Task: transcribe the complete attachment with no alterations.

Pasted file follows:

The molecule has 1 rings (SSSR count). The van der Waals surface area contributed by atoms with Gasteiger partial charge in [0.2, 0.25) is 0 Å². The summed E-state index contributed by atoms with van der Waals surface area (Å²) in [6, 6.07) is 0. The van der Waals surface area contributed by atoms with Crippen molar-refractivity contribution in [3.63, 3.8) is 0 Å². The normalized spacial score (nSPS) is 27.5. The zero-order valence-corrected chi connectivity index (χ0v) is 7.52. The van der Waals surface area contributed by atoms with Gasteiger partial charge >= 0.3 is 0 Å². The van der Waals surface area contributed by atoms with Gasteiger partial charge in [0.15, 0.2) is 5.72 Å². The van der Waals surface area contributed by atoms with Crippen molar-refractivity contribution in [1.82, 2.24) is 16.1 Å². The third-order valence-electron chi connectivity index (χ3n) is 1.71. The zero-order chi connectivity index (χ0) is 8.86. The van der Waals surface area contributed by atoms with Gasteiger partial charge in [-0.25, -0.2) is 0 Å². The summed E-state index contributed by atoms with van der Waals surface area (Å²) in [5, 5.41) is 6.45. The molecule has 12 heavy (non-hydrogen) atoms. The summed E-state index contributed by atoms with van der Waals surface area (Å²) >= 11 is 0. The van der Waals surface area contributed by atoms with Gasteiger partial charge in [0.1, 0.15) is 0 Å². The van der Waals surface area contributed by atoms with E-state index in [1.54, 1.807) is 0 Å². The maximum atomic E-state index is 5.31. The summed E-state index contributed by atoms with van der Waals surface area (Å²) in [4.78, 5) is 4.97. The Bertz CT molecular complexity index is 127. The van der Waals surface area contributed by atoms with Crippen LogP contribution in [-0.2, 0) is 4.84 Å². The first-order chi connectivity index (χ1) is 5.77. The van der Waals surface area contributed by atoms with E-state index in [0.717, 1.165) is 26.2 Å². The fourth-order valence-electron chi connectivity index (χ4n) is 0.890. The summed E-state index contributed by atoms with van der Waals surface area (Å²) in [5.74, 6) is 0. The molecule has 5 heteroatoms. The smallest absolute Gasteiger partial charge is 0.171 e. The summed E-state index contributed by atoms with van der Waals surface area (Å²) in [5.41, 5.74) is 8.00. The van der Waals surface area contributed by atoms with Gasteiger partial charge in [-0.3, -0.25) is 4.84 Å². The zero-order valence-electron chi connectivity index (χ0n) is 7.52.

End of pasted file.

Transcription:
The molecule has 1 rings (SSSR count). The van der Waals surface area contributed by atoms with Gasteiger partial charge in [0.2, 0.25) is 0 Å². The summed E-state index contributed by atoms with van der Waals surface area (Å²) in [6, 6.07) is 0. The van der Waals surface area contributed by atoms with Crippen molar-refractivity contribution in [3.63, 3.8) is 0 Å². The normalized spacial score (nSPS) is 27.5. The zero-order valence-corrected chi connectivity index (χ0v) is 7.52. The van der Waals surface area contributed by atoms with Gasteiger partial charge >= 0.3 is 0 Å². The van der Waals surface area contributed by atoms with Gasteiger partial charge in [0.15, 0.2) is 5.72 Å². The van der Waals surface area contributed by atoms with Crippen molar-refractivity contribution in [1.82, 2.24) is 16.1 Å². The third-order valence-electron chi connectivity index (χ3n) is 1.71. The zero-order chi connectivity index (χ0) is 8.86. The van der Waals surface area contributed by atoms with Gasteiger partial charge in [-0.25, -0.2) is 0 Å². The summed E-state index contributed by atoms with van der Waals surface area (Å²) in [5, 5.41) is 6.45. The molecule has 12 heavy (non-hydrogen) atoms. The summed E-state index contributed by atoms with van der Waals surface area (Å²) >= 11 is 0. The van der Waals surface area contributed by atoms with Gasteiger partial charge in [0.1, 0.15) is 0 Å². The van der Waals surface area contributed by atoms with E-state index in [1.54, 1.807) is 0 Å². The maximum atomic E-state index is 5.31. The summed E-state index contributed by atoms with van der Waals surface area (Å²) in [4.78, 5) is 4.97. The Bertz CT molecular complexity index is 127. The van der Waals surface area contributed by atoms with Crippen LogP contribution in [-0.2, 0) is 4.84 Å². The first-order chi connectivity index (χ1) is 5.77. The van der Waals surface area contributed by atoms with E-state index in [0.717, 1.165) is 26.2 Å². The fourth-order valence-electron chi connectivity index (χ4n) is 0.890. The summed E-state index contributed by atoms with van der Waals surface area (Å²) in [5.74, 6) is 0. The molecule has 5 heteroatoms. The smallest absolute Gasteiger partial charge is 0.171 e. The summed E-state index contributed by atoms with van der Waals surface area (Å²) in [5.41, 5.74) is 8.00. The van der Waals surface area contributed by atoms with Gasteiger partial charge in [-0.3, -0.25) is 4.84 Å². The zero-order valence-electron chi connectivity index (χ0n) is 7.52.